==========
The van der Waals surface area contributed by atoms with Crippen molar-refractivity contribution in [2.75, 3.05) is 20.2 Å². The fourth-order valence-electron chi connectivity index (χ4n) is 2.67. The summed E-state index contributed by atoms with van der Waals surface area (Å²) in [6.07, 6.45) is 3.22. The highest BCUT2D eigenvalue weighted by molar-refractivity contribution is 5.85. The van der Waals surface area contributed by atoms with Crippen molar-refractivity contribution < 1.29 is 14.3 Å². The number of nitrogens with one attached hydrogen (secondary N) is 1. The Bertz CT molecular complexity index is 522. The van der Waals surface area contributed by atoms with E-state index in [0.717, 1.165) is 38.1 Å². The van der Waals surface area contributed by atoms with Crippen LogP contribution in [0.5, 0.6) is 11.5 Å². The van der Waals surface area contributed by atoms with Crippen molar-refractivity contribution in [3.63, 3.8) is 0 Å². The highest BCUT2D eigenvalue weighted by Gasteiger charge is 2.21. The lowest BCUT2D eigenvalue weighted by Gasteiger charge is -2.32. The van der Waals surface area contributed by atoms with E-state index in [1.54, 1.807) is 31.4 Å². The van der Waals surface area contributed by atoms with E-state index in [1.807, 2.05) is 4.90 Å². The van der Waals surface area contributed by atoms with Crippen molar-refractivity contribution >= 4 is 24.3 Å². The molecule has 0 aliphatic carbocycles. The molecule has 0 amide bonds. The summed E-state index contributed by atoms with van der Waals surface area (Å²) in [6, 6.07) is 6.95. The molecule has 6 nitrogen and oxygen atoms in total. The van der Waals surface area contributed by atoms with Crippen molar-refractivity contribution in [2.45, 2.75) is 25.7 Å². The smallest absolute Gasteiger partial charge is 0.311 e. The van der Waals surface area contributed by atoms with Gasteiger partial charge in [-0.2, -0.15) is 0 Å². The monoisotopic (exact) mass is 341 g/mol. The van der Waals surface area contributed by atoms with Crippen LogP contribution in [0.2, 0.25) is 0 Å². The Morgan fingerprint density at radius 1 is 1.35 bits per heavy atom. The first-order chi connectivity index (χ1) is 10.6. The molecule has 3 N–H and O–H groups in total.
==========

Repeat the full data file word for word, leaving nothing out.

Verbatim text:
The van der Waals surface area contributed by atoms with Crippen molar-refractivity contribution in [2.75, 3.05) is 20.2 Å². The fourth-order valence-electron chi connectivity index (χ4n) is 2.67. The summed E-state index contributed by atoms with van der Waals surface area (Å²) in [6.07, 6.45) is 3.22. The highest BCUT2D eigenvalue weighted by molar-refractivity contribution is 5.85. The van der Waals surface area contributed by atoms with Crippen molar-refractivity contribution < 1.29 is 14.3 Å². The number of nitrogens with one attached hydrogen (secondary N) is 1. The Bertz CT molecular complexity index is 522. The van der Waals surface area contributed by atoms with E-state index in [0.717, 1.165) is 38.1 Å². The van der Waals surface area contributed by atoms with Crippen LogP contribution in [0.5, 0.6) is 11.5 Å². The van der Waals surface area contributed by atoms with Crippen molar-refractivity contribution in [3.63, 3.8) is 0 Å². The highest BCUT2D eigenvalue weighted by Gasteiger charge is 2.21. The lowest BCUT2D eigenvalue weighted by Gasteiger charge is -2.32. The van der Waals surface area contributed by atoms with E-state index in [1.54, 1.807) is 31.4 Å². The van der Waals surface area contributed by atoms with E-state index in [1.807, 2.05) is 4.90 Å². The van der Waals surface area contributed by atoms with Crippen molar-refractivity contribution >= 4 is 24.3 Å². The molecule has 0 aliphatic carbocycles. The molecule has 0 amide bonds. The summed E-state index contributed by atoms with van der Waals surface area (Å²) in [6, 6.07) is 6.95. The molecule has 6 nitrogen and oxygen atoms in total. The van der Waals surface area contributed by atoms with Crippen molar-refractivity contribution in [2.45, 2.75) is 25.7 Å². The smallest absolute Gasteiger partial charge is 0.311 e. The van der Waals surface area contributed by atoms with Gasteiger partial charge in [-0.2, -0.15) is 0 Å². The monoisotopic (exact) mass is 341 g/mol. The van der Waals surface area contributed by atoms with Crippen LogP contribution in [0.2, 0.25) is 0 Å². The Morgan fingerprint density at radius 1 is 1.35 bits per heavy atom. The first-order chi connectivity index (χ1) is 10.6. The molecule has 3 N–H and O–H groups in total.